For Dr. Tererai Trent, speaking at the 2020 Women for OSU Virtual Symposium was a special homecoming.
The international speaker, humanitarian and best-selling author holds the title of Oprah Winfrey’s “all-time favorite guest” and is recognized as one of the world’s most acclaimed voices for women’s empowerment and education. She’s also a highly decorated two-time graduate of OSU’s newly renamed Ferguson College of Agriculture and a 2014 recipient of an honorary degree of Doctor of Humane Letters.
Trent’s story is one of tenacious resolve and unwavering conviction. She battled poverty, illiteracy and gender inequality growing up in war-torn Rhodesia (now Zimbabwe), when girls were not allowed to attend school and forced into marriages at young ages. Trent married an older, abusive man when she was 11 and had four surviving children by age 18.
"Nearly 20 years ago Dr. Trent was awarded a scholarship, and it helped shape her story. I can’t help but wonder about the exponential impact our annual awards will have in another 20 years."
In 1991, a chance meeting with Jo Luck from Heifer International changed Trent’s life when she was asked about her aspirations. With dreams of achieving her undergraduate, master’s and doctorate degrees, Trent spent the next eight years earning her GED before being admitted to Oklahoma State University. Her family, which by then included five kids, moved to Stillwater in 1998.
“Oklahoma State University became a family. I had champions who stood for me,” she said during the Sept. 2 virtual event. She recalled how OSU and the Stillwater community gave her money to buy a gown for graduation ceremonies, helped provide food and shelter for her family and even a bike for one of her five children.
“There was this group of women — The Women’s Giving Circle — I was in my undergraduate program, and I couldn’t graduate because I owed so much money,” Trent said. “These women came together to pay my tuition so I could graduate.”
That group would go on to become Women for OSU.
“I stand on the shoulders of giants. I stand on the shoulders of OSU,” Trent said. “It takes great leadership like we see now with Women for OSU that we build platforms for students to thrive. That’s the essence of our humanity.”
Trent’s full-circle moment was a poignant reminder of the significance and power of philanthropy, said Michal Shaw, director of Women for OSU and assistant vice president of donor relations at the OSU Foundation.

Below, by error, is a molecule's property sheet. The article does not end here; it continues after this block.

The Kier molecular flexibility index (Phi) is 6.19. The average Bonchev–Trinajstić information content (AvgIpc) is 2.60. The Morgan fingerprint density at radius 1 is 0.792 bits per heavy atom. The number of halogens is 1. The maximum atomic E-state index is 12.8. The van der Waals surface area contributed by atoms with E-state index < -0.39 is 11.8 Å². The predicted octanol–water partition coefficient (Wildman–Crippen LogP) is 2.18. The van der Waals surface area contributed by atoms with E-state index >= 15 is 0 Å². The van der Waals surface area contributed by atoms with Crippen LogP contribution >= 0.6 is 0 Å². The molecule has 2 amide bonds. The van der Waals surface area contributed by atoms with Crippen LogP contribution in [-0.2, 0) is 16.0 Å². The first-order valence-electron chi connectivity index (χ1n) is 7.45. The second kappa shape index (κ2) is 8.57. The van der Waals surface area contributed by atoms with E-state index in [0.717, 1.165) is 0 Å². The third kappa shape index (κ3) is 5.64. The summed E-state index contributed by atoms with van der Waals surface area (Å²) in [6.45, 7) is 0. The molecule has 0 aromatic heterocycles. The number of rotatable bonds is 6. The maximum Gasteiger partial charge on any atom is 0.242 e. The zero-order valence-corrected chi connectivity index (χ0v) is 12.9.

“Nearly 20 years ago Dr. Trent was awarded a scholarship, and it helped shape her story. I can’t help but wonder about the exponential impact our annual awards will have in another 20 years,” she said. Since 2009, Women for OSU has awarded more than $345,000 to OSU students who demonstrated their dedication to service and philanthropy.
Last year, the group’s Women for OSU endowed scholarship fund grew to over $1.2 million.
“Dr. Trent’s story reiterates what is possible when we give back and help others around us. It’s incredibly rewarding,” Shaw said.
After Trent’s keynote address, she sat down with several Women for OSU leaders, including Robin Byford, chair of the Women for OSU council, Dr. Kayse Shrum, Women for OSU honorary council member and president of the OSU Center for Health Sciences, and Blaire Atkinson, president of the OSU Foundation. The panelists shared challenges they’ve faced as women and the impact women can have through philanthropy in their communities.
The event also honored 12 Women for OSU scholars, recognized Helen Hodges as the 2020 Philanthropist of the year and introduced a new program called Partnering to Impact. Additional details about this year’s scholars can be found at OSUgiving.com/Women.
“I hated we couldn’t be together in person, but it is exciting that over 2,000 members of the Cowboy family were able to participate virtually in this year’s symposium,” Shaw said. “We had people watching from all over the country.”
Dana Bessinger, who earned both bachelor’s and master’s degrees from Oklahoma State, was determined to make watching the virtual symposium fun.
“While we were sad we couldn’t be together in person, a few of us got together in Stillwater to watch with our orange gear on,” she explained. “After the event, we enjoyed lunch at the Ranchers Club to add a little more OSU celebration to the day.”
Several viewers connected with each other on social media, sharing photos and encouraging moments from the featured speakers and honorees — Bessinger included.
“I like when events use social media, like the Women for OSU hashtag, to help us connect,” she said. “There were such amazing and emotional stories to share from Dr. Trent, Helen Hodges and the students.”